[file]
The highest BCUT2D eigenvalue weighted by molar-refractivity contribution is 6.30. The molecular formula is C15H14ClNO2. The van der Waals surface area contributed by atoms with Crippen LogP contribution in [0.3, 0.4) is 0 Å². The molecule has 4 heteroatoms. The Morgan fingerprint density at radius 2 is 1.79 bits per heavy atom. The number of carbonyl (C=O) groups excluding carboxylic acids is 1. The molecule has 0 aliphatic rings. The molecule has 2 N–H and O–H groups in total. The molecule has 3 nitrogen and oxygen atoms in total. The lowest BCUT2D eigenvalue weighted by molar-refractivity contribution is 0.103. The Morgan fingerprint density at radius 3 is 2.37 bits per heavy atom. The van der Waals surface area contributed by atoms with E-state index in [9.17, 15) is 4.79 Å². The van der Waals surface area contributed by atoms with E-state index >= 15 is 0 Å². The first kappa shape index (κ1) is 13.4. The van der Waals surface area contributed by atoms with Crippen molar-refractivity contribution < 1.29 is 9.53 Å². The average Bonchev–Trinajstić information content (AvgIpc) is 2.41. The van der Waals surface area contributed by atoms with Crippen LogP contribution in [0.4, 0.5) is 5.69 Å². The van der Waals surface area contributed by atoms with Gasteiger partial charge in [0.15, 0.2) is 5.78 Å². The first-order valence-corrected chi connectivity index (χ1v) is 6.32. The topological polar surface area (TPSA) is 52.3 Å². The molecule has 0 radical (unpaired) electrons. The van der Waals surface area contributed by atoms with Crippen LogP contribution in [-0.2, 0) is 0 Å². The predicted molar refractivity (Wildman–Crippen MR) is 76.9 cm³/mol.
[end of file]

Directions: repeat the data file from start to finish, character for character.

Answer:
The highest BCUT2D eigenvalue weighted by molar-refractivity contribution is 6.30. The molecular formula is C15H14ClNO2. The van der Waals surface area contributed by atoms with Crippen LogP contribution in [0.3, 0.4) is 0 Å². The molecule has 4 heteroatoms. The Morgan fingerprint density at radius 2 is 1.79 bits per heavy atom. The number of carbonyl (C=O) groups excluding carboxylic acids is 1. The molecule has 0 aliphatic rings. The molecule has 2 N–H and O–H groups in total. The molecule has 3 nitrogen and oxygen atoms in total. The lowest BCUT2D eigenvalue weighted by molar-refractivity contribution is 0.103. The Morgan fingerprint density at radius 3 is 2.37 bits per heavy atom. The van der Waals surface area contributed by atoms with E-state index in [9.17, 15) is 4.79 Å². The van der Waals surface area contributed by atoms with E-state index >= 15 is 0 Å². The first kappa shape index (κ1) is 13.4. The van der Waals surface area contributed by atoms with Crippen molar-refractivity contribution < 1.29 is 9.53 Å². The average Bonchev–Trinajstić information content (AvgIpc) is 2.41. The van der Waals surface area contributed by atoms with Crippen LogP contribution in [0.4, 0.5) is 5.69 Å². The van der Waals surface area contributed by atoms with Gasteiger partial charge in [0.15, 0.2) is 5.78 Å². The first-order valence-corrected chi connectivity index (χ1v) is 6.32. The topological polar surface area (TPSA) is 52.3 Å². The molecule has 0 radical (unpaired) electrons. The van der Waals surface area contributed by atoms with Crippen LogP contribution in [-0.2, 0) is 0 Å². The predicted molar refractivity (Wildman–Crippen MR) is 76.9 cm³/mol.